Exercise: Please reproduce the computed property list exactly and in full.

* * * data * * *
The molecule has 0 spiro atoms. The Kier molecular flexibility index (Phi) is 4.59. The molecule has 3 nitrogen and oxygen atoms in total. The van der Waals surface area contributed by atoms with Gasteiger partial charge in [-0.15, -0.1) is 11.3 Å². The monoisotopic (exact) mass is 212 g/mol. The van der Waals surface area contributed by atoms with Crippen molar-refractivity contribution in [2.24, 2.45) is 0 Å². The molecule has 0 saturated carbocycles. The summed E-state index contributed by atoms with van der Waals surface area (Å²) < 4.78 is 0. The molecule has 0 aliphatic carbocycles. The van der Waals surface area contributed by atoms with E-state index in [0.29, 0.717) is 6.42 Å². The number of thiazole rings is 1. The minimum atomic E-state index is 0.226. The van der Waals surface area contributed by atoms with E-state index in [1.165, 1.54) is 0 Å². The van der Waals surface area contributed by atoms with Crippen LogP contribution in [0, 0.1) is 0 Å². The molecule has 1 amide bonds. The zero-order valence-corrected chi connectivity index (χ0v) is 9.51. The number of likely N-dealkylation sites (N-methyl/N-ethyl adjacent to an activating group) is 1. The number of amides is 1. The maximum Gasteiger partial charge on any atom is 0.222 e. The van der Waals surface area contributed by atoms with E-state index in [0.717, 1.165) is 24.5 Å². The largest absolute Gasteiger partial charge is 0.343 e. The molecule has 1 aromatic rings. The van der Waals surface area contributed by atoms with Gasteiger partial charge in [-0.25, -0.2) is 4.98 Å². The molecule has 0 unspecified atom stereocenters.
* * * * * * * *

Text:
The molecule has 0 spiro atoms. The Kier molecular flexibility index (Phi) is 4.59. The molecule has 3 nitrogen and oxygen atoms in total. The van der Waals surface area contributed by atoms with Gasteiger partial charge in [-0.15, -0.1) is 11.3 Å². The monoisotopic (exact) mass is 212 g/mol. The van der Waals surface area contributed by atoms with Crippen molar-refractivity contribution in [2.24, 2.45) is 0 Å². The molecule has 0 saturated carbocycles. The summed E-state index contributed by atoms with van der Waals surface area (Å²) < 4.78 is 0. The molecule has 0 aliphatic carbocycles. The van der Waals surface area contributed by atoms with E-state index in [0.29, 0.717) is 6.42 Å². The number of thiazole rings is 1. The minimum atomic E-state index is 0.226. The van der Waals surface area contributed by atoms with E-state index in [1.165, 1.54) is 0 Å². The van der Waals surface area contributed by atoms with Crippen LogP contribution in [0, 0.1) is 0 Å². The molecule has 1 amide bonds. The zero-order valence-corrected chi connectivity index (χ0v) is 9.51. The number of likely N-dealkylation sites (N-methyl/N-ethyl adjacent to an activating group) is 1. The number of amides is 1. The maximum Gasteiger partial charge on any atom is 0.222 e. The van der Waals surface area contributed by atoms with E-state index in [0.717, 1.165) is 24.5 Å². The largest absolute Gasteiger partial charge is 0.343 e. The molecule has 1 aromatic rings. The van der Waals surface area contributed by atoms with Gasteiger partial charge in [-0.25, -0.2) is 4.98 Å². The molecule has 0 unspecified atom stereocenters.